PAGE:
Self-assessment scales are only reliable after age 6 years because they require cognitive and language skills. Between ages 4 and 6 years, the use of several self-reporting pain tools is recommended.1,2,4
Visual analog scale. Self-reporting using the The Visual Analog Scale (VAS) is the gold standard and is the most validated tool. The vertical version is more suitable for children (Figure 1).
The Visual Analog Scale.
Numerical rating scale. The child must know how to count and be able to transcribe the intensity of the pain in numbers to use this scale.
Verbal rating scale. This scale contains a list of adjectives describing different levels of pain intensity rated on a 4-point scale: 0, no pain; 1, mild; 2, moderate; 3, severe. The scales were recently developed for children older than age 8 years.
Faces pain scale. This scale represents faces in 5 levels of pain.16 The absence of standardized representation of painful facial expression is a limit. The faces can represent feelings such as joy, sadness, or anger and not just pain.
Poker chips. Poker-like chips are offered to the child, and the amount of chips taken is proportional to the intensity of the pain. The instruction to the child is “each chip represents a piece (or a piece of pain). Take as many chips as you hurt.”
Drawing. A color system allows for distinguishing 4 levels of pain with their respective locations.
When communication is impossible or the self-report is discordant, the clinician must use a behavioral pain scale.
Behavioral pain scales used in children
Acute pain and procedural pain. The Children's Hospital of Eastern Ontario Pain Scale (CHEOPS) is validated for acute postoperative and procedural pain in children from age 1 to 5 years.17 It is easy to use, fast, reproducible, and has good sensitivity and specificity (Table 1).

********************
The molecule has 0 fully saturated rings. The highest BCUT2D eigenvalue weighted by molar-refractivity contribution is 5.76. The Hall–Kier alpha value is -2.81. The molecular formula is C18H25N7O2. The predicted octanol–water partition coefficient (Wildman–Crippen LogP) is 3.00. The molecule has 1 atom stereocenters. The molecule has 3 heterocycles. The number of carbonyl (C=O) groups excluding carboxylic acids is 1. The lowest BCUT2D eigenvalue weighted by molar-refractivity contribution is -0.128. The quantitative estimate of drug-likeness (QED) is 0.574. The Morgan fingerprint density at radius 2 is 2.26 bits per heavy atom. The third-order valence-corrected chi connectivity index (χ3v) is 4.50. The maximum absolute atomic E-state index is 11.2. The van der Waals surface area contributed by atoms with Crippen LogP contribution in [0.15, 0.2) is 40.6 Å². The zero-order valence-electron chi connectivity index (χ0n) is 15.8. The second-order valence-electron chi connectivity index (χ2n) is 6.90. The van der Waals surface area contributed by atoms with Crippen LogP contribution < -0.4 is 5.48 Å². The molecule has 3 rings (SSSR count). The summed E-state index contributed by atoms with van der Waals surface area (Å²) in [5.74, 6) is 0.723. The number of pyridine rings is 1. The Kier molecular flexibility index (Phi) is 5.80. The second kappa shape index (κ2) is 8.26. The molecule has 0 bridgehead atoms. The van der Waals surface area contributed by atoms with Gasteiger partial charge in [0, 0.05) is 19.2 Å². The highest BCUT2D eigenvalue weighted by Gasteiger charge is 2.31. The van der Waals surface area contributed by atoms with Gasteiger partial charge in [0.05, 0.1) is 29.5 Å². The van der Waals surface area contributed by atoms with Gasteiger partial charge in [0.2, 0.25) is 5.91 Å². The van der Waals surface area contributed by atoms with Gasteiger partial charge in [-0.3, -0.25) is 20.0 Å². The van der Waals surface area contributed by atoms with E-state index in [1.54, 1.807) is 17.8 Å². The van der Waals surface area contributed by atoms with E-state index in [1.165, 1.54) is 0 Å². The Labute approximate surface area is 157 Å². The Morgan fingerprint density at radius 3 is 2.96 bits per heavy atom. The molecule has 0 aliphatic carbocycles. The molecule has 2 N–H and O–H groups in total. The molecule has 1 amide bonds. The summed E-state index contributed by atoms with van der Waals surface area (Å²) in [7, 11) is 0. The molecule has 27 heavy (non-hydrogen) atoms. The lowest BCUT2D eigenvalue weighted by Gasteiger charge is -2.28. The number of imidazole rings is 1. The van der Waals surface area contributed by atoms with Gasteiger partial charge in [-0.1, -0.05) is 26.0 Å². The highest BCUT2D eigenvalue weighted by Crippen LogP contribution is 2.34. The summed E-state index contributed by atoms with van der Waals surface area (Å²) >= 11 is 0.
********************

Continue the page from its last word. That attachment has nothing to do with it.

EVENDOL is validated in children younger than age 7 years when self-assessment is not reliable, which is an important advantage compared with other tools.7,8
The Faces, Legs, Activity, Cry, and Consolability (FLACC) scale was recently validated in children age 6 months to 5 years with acute pain in different settings with good validity criteria for acute pain in critically ill children18,19 It is easy to use, polyvalent, and reliable but has not been validated in term or preterm newborns.
Postoperative pain. The Child Facial Coding System was inspired by the Neonatal Facial Coding System and uses facial expressions to assess pain in children older than age 18 months and up to age 6 years.20 The combination of these two scales based on facial expressions is interesting because it allows for assessing children from age 0 to 6 years; however, no study has validated this association.
EVENDOL, CHIPPS, and FLACC18 can also be used in the postoperative pain setting.18
The Behavioral Observational Pain Scale was validated in 76 children age 1 to 7 years in a surgical care unit and a neurosurgical postoperative care unit. It is reliable and easy to use.21
The Objective Pain Scale (OPS) was validated for postoperative pain in children age 1 to 13 years.22 It is comprised of physiological items but is not specific. Many use it without blood pressure variation but this has not been validated.
The Toddler Preschooler Postoperative Pain Scale has been validated in children age 1 to 5 years in an immediate postoperative setting and has seven behavioral items.23 The observational time required is >5 minutes.
The Pain Observation Scale for Young Children assesses postoperative pain (otorhinolaryngology surgery) in children age 1 to 4 years.24 It consists of seven behavioral items.
The Postoperative Pain Measure for Parents has 15 items and is used by parents after children return home.25 It is reliable and was initially validated for children age 7 to 12 years. A simplified version with 10 items for children older than age 1 year has been proposed and validated (Table 4).
Prolonged pain. The Gustave-Roussy Child Pain Scale (DEGR) was developed for children age 2 to 6 years with prolonged pain, particularly cancer pain.26 It is reliable for children age 9 months to 10 years. It consists of 10 behavioral and complaint items. In addition to the total score, it has three subscores: direct signs of pain, voluntary expression of pain, and psychomotor atony. The observational time required is more than 4 hours. The Hetero-Assessment of Child Pain (HEDEN) is a shortened version of the DEGR.